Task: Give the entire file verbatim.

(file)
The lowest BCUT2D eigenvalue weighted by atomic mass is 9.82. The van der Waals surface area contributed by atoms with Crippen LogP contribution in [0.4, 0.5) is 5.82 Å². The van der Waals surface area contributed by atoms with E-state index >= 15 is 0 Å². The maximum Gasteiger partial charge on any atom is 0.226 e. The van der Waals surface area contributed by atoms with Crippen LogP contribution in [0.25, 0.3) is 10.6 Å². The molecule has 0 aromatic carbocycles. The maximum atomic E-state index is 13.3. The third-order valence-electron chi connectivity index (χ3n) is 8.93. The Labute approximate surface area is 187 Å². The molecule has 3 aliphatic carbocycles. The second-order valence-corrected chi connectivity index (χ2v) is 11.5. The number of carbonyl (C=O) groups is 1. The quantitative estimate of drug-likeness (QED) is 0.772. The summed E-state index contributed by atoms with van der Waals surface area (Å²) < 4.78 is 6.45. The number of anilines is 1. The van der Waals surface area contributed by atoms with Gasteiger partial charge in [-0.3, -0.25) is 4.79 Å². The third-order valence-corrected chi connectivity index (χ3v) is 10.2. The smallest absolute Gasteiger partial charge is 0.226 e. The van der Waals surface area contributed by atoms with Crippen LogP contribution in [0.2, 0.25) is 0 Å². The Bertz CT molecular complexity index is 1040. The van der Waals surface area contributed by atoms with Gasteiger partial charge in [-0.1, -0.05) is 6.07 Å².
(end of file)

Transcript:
The lowest BCUT2D eigenvalue weighted by atomic mass is 9.82. The van der Waals surface area contributed by atoms with Crippen LogP contribution in [0.4, 0.5) is 5.82 Å². The van der Waals surface area contributed by atoms with E-state index >= 15 is 0 Å². The maximum Gasteiger partial charge on any atom is 0.226 e. The van der Waals surface area contributed by atoms with Crippen LogP contribution in [0.25, 0.3) is 10.6 Å². The molecule has 0 aromatic carbocycles. The maximum atomic E-state index is 13.3. The third-order valence-electron chi connectivity index (χ3n) is 8.93. The Labute approximate surface area is 187 Å². The molecule has 3 aliphatic carbocycles. The second-order valence-corrected chi connectivity index (χ2v) is 11.5. The number of carbonyl (C=O) groups is 1. The quantitative estimate of drug-likeness (QED) is 0.772. The summed E-state index contributed by atoms with van der Waals surface area (Å²) < 4.78 is 6.45. The number of anilines is 1. The van der Waals surface area contributed by atoms with Gasteiger partial charge in [-0.3, -0.25) is 4.79 Å². The third-order valence-corrected chi connectivity index (χ3v) is 10.2. The smallest absolute Gasteiger partial charge is 0.226 e. The van der Waals surface area contributed by atoms with Crippen LogP contribution in [0.2, 0.25) is 0 Å². The Bertz CT molecular complexity index is 1040. The van der Waals surface area contributed by atoms with Gasteiger partial charge in [-0.1, -0.05) is 6.07 Å².